"When we give cheerfully and accept gratefully, everyone is blessed." ~ Maya Angelou
I would feel the tightness in my low back and remember that it’s a sign of living. I would remember days at the park, the days I was there just because I wanted to be, and the peace of my feet upon the grass. I would stop comparing, because these 8 minutes and how I show up to them, are all that really matter anyhow, and comparing has never been scientifically shown to help anyone — contrary to what you’d think, considering our obsession with it. I would be grateful for my life, no matter what it looked like. I would appreciate the moments I had, the chances to experience it — the moments I lived.
I would hold more hands and give more hugs. I would care less about leaving conversations on things that didn’t matter to me. I would tell people “it’s going to be okay” more often, even when I wasn’t sure if it was, because we never really know what’s coming next, or what okay even means, but it feels good to hear, and it holds us in a pleasant comfort. Anyways, it always does somehow seem to be okay, doesn’t it?
I would remind people of their successes and forget all their failures, what does failure even mean anyhow? I would remember that none of us really know what we’re doing and we’re all just trying our best. I would take all the same risks I ever did for love, because the pain of it doesn’t matter, but the warmth of connection will never leave me — no matter where I go, I won’t forget that. I would compliment people more and be less critical of everything, I wish people did that more often. I would take a bath, just to feel the water and I would play “Higher Love,” but the James Vincent McMorrow version, and “Frozen Pines” by Lord Huron, and I would sing, and I wouldn’t care about the sound of my voice because to sing would just feel so good.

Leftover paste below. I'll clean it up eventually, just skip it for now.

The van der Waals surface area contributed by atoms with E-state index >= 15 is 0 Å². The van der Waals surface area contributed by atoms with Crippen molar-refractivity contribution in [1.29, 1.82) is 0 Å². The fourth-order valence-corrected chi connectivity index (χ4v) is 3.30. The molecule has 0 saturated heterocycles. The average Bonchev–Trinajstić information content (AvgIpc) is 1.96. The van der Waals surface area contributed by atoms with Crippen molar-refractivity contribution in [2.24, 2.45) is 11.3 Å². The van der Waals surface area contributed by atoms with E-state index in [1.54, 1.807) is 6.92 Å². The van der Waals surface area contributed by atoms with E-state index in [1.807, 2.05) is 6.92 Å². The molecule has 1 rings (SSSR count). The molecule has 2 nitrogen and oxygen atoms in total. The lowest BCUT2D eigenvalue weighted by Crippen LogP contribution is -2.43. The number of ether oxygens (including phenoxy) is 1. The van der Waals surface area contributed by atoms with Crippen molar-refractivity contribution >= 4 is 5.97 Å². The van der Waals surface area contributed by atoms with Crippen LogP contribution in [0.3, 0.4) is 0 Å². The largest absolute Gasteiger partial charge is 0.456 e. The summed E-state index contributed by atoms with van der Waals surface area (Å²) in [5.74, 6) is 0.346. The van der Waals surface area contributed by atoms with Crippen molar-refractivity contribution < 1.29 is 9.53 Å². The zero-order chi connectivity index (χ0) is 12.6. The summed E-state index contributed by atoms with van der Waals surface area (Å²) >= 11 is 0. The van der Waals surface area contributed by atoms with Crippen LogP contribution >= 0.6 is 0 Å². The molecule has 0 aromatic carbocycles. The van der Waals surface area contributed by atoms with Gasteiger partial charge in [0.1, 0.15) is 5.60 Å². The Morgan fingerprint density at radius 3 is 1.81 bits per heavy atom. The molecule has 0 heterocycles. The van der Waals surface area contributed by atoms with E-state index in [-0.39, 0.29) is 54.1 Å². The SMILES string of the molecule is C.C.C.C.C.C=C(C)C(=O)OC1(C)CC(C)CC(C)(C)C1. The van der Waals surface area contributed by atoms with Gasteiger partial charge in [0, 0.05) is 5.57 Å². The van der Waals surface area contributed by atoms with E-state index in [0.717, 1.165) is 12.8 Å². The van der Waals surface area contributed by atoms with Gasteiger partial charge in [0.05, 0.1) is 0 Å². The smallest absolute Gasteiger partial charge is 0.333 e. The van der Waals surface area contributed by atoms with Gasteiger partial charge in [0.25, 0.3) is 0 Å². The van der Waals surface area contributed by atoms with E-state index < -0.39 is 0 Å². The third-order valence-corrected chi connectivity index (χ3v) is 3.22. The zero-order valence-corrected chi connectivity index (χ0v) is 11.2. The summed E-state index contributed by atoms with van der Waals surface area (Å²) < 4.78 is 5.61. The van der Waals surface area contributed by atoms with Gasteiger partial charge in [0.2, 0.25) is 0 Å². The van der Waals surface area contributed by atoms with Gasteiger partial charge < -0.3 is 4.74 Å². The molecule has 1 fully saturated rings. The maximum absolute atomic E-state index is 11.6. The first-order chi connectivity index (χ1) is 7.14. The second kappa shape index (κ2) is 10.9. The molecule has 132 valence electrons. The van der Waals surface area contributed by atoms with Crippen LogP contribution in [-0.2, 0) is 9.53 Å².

"The best way to prepare for death is to live life to its fullest." ~ John Bytheway
Why is it that we seem to care so much about life and the way we’re living it — at the finish line — when it’s being taken from us?
Surely we want to appreciate our lives more while we still get the opportunity and the pleasure of living.
What if we really looked at life like an adventure, and it wasn’t just something cool we say to sound like a spiritual hipster. What if we lived by the trending words we speak, and spoke as if what we had to say mattered.
Come, take my hand, close your eyes, feel my words. Tell me. Are you here with me?
Because at the end of your life, if none of it really matters — and nobody is keeping score — doesn’t all of it matter? You’re in the driver seat of your own life — I’m asking you, where do you want to go?
How do you want to experience it?
Do we really need to experience life being over, before we realize what it really means to be alive? Do we need to wait until we have 8 minutes left, to make it meaningful?
If I had 8 minutes left to live, I think I would choose to be happy.
Come, take my hand, hear my words, let me tell you... "it's going to be okay."